- The story so far
- I'm an arts journalist & PR consultant living and working in Scotland. I've been a journalist for more than 25 years. I write a regular column for Scottish quality newspaper, The Herald. I deliver a PR service with an arty bent and work on a consultancy basis with arts organisations, including Scotland's leading creative industries festival, XpoNorth & broadcast support body, ScreenHI. I am currently co-writing a book about the celebrated Scots artist, George Wyllie, with his daughter Louise. Instrumental in making a celebration of his life's work happen in 2012. For more information, see www.georgewyllie.com When I'm not being a mum/working, I talk to my dog. He laps it up. Contact me on email@example.com (All work © Jan Patience)
Monday, 18 January 2010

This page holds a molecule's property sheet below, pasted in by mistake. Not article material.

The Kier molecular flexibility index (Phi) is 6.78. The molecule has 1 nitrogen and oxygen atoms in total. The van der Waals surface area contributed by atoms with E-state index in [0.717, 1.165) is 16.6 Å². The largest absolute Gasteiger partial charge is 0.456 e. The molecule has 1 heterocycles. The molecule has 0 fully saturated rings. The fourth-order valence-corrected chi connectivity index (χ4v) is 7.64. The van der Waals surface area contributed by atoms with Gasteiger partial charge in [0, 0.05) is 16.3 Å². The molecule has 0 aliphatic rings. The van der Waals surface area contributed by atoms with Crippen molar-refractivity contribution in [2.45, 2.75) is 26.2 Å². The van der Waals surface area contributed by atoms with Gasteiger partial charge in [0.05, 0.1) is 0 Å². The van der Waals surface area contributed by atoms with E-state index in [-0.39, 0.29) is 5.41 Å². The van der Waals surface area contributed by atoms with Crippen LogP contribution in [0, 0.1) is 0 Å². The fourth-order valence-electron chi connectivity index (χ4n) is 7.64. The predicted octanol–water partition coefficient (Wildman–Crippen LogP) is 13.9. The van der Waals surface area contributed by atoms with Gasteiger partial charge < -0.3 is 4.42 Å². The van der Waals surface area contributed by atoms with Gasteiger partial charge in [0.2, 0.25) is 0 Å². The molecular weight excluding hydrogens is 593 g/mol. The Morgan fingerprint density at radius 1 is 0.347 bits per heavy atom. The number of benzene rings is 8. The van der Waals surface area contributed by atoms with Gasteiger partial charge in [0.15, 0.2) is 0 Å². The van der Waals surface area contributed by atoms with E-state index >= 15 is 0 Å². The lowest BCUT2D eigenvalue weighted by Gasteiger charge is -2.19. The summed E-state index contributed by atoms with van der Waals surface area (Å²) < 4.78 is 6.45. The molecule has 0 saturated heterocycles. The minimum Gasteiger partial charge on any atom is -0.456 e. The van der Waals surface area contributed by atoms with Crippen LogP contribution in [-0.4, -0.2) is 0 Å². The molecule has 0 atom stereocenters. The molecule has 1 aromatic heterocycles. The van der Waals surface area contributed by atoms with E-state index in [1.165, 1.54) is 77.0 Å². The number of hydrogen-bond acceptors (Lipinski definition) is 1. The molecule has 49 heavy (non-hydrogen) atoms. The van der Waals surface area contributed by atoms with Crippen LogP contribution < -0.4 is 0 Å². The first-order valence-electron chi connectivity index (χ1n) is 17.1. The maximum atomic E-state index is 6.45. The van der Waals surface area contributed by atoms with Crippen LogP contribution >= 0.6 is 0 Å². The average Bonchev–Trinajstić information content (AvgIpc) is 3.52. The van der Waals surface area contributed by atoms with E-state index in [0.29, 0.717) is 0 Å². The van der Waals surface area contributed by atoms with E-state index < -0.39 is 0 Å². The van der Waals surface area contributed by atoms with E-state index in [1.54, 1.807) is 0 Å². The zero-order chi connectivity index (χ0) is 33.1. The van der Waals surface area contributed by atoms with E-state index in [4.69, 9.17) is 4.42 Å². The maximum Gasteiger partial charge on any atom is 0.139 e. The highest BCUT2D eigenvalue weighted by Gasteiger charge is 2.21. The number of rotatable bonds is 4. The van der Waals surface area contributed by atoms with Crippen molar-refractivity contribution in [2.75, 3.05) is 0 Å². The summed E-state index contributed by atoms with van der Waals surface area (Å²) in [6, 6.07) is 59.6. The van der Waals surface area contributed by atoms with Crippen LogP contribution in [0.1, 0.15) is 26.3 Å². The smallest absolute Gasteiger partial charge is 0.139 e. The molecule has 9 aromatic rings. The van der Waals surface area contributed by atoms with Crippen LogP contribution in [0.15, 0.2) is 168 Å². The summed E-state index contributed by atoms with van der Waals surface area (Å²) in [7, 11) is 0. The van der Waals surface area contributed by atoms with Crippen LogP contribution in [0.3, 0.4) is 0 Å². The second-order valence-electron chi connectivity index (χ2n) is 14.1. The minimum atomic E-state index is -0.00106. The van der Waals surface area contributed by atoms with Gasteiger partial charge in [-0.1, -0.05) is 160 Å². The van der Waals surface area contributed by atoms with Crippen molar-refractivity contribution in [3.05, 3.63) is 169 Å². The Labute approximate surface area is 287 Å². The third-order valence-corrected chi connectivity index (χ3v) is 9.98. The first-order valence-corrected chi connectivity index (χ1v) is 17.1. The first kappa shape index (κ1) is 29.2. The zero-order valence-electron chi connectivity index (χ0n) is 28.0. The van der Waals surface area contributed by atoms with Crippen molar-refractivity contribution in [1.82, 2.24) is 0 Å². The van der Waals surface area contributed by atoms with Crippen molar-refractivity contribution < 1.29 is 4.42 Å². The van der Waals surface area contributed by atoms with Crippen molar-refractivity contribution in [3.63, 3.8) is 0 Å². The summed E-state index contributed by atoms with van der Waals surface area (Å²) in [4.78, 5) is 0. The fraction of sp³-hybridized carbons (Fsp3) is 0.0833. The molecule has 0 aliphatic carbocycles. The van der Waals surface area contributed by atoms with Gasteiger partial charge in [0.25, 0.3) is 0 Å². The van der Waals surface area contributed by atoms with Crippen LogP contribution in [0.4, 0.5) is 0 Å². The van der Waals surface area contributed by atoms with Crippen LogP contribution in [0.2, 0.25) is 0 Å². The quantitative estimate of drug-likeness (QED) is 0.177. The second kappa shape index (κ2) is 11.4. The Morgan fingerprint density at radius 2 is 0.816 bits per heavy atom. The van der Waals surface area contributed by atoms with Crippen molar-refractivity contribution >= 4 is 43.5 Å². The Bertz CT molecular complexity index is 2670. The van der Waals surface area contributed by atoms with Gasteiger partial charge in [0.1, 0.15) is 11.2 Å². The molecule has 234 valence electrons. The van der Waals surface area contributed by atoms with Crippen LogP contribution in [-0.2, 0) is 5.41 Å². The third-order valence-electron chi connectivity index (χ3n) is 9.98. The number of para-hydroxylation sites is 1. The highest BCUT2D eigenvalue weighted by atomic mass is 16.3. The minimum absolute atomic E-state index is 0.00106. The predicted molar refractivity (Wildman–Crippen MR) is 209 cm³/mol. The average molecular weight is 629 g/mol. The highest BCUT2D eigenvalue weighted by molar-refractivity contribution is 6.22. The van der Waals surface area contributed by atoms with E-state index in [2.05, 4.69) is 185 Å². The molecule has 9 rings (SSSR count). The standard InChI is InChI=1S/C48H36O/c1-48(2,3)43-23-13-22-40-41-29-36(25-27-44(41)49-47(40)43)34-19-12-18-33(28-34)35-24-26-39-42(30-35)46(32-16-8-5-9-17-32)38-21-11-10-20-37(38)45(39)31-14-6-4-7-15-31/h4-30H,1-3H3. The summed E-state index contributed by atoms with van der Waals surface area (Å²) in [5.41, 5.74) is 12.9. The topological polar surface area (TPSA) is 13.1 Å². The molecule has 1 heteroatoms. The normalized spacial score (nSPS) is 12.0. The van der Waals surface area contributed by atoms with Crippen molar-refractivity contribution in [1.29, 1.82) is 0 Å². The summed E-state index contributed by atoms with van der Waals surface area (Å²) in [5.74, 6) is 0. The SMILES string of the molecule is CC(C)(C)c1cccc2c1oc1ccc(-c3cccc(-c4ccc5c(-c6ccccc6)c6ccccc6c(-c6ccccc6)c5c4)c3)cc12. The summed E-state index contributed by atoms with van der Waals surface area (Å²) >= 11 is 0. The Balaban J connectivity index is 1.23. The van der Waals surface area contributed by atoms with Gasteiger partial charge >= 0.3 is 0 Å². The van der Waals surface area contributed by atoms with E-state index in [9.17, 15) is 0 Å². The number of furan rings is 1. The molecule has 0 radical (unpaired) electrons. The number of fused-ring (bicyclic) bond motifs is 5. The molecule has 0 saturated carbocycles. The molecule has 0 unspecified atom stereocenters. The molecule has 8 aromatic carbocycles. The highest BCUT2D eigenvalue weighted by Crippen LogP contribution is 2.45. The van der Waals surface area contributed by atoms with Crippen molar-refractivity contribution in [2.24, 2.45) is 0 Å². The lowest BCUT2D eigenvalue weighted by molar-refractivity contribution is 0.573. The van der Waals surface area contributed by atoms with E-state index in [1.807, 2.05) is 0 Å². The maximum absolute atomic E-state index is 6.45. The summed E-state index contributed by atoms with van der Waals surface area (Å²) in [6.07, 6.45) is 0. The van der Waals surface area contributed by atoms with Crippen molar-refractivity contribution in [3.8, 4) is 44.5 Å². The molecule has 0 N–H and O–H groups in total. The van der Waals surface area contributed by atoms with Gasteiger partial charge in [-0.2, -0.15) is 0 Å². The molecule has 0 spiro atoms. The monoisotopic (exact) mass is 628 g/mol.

Left to right, Vase of Pink Roses by SJ Peploe, Hymervan monoprint series- Catterline II by Kate Downie and Ardvasar, Skye, by Sam Cartman
Every second week in The Herald, I write the Galleries section. I alternate with my estimable colleague, Sarah Urwin-Jones. Always a must-read if you're interested in an unpretentious guide to what's on in around the Scottish gallery scene... though we do venture south of the border occasionally.
This week, after my visit to The Fleming Collection in London for The Aspect Prize, I got fired up about their forthcoming Scottish Colourists show, which marks the start of their 10th anniversary celebrations. Read all about it below...
I also featured an exhibition of work by Sam Cartman, who happens to be new Aspect Prize winner Patricia Cain's husband.